Bacon Sizzles

updated 11/03/2003 AT 01:00 AM EST

originally published 11/03/2003 AT 01:00 AM EST

In nearly 40 movies since breaking out in 1984 as Footloose's dance-crazy city boy, Kevin Bacon has played everything from an unlucky astronaut (Apollo 13) to an invisible psychopath (Hollow Man). But it was his role in a little-seen car chase that would help him land one of the best received parts of his career. Bacon, 45, had long wanted to be directed by Clint Eastwood—only he'd never met Clint. So in 2000, he ducked out of Hollow Man's French premiere as the lights were dimming to drive to a restaurant at which he'd heard Eastwood was dining. For 45 minutes, "I raced through the countryside, chased by paparazzi the whole way," says Bacon. "I pulled up to the restaurant, went in and said, 'Hi. Nice to meet you. I've always wanted to work with you.' He said, 'Great.' I went back to the screening and got there just as the lights were coming up."

Turns out, risking a speeding ticket was worth it. Under Eastwood's direction in Mystic River, Bacon is earning raves. As Sean Devine, a cop investigating the murder of a former friend's daughter, Bacon is "so good, and so unshowy," said the Boston Globe. "Superb," said The New York Times. "Everybody else gets to run around chewing up scenery," says Dennis Lehane, who wrote the novel Mystic River, of a cast that features Sean Penn, Laura Linney and Tim Robbins. "Then there's Kevin, very quietly taking you through the film."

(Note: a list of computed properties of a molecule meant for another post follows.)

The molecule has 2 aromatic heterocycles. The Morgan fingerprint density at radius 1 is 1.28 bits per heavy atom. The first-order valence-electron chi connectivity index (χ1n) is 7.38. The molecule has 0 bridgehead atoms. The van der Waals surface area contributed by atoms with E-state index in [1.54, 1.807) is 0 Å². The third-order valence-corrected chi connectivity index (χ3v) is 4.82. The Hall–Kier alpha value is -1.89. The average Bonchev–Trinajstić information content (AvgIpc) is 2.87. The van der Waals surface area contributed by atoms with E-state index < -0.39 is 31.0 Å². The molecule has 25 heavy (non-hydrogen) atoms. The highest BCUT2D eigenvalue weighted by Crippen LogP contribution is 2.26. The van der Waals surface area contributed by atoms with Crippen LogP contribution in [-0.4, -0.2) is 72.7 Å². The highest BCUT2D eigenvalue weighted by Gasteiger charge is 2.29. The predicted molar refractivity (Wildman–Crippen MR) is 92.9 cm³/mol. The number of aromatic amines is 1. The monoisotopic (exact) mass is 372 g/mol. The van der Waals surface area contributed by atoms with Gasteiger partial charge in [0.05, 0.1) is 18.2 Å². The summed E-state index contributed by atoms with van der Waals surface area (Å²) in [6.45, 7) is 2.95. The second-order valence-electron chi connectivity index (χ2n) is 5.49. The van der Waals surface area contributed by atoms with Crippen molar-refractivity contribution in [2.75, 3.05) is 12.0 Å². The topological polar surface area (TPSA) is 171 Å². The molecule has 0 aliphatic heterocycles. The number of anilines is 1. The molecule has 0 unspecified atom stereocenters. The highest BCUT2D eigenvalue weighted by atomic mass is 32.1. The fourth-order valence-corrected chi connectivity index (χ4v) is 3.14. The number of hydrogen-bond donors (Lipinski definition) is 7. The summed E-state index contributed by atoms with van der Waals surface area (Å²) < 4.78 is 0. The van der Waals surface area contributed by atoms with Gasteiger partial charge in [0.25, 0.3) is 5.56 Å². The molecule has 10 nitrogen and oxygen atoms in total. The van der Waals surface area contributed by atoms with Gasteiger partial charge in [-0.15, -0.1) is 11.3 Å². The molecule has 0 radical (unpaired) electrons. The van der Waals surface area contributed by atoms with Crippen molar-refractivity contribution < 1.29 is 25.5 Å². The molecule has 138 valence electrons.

Bacon, too, is proud of his performance—though modest as ever. "I've got a lot of experience. I think my instincts are pretty good. They haven't always been—I had to suck a lot before I got good," he says over breakfast at a favorite restaurant near the Manhattan home he shares with actress wife Kyra Sedgwick, 38. He pauses, a smile breaking across his angular face. "I'm still going to suck again."

But career hits and misses, says Bacon, matter less to him since he became a family man. He met Sedgwick in 1987 while making a PBS movie, Lemon Sky. Married the following year, the couple have two kids, Travis, 14, and Sosie, 11. "I've had great successes, but a lot more disappointments, I think," says Bacon. "A lot of why I'm still here is because of Kyra. Things fall down. She helps put the pieces back together." The union is solid despite its inauspicious beginning. At first, "I thought he was incredibly cocky and bought into his whole movie-star persona," Sedgwick told PEOPLE last year. "That was just his front. He was really very shy and funny about himself"—qualities evident to anyone who caught Bacon's self-mocking cameo on Will & Grace last season, when he sent up Footloose and played Six Degrees of Kevin Bacon with Sean Hayes. Says Bacon of the parlor game: "I joke my epitaph will be 'No Oscars but at least he had a game named after him.' "

Music also helps keep Bacon mellow. As the Bacon Brothers, he and Michael, 54, who grew up in Philadelphia with four sisters (dad Edmund is a retired city planner and architect; mom Ruth, a teacher, died in 1991), have put out four CDs. None have busted Billboard, but that's fine with him. "We don't play poker, we don't go to strip clubs," he says. Music "is our hang." The week Mystic River opened, Bacon had five gigs that had been booked months in advance. He shrugs. "Life's a juggle."

Next he and Sedgwick will balance working and living together when he directs her in Loverboy, a mother-and-son drama. That, along with the kids and the band, is enough to distract Bacon from dwelling on the fact that a Footloose for the next generation is in the works. Still boyish himself, Bacon looks dismayed. "A movie I was in is old enough to be remade?" he says. "That's a little distressing."

ALLISON ADATO
Sharon Cotliar and Marisa Wong in New York City

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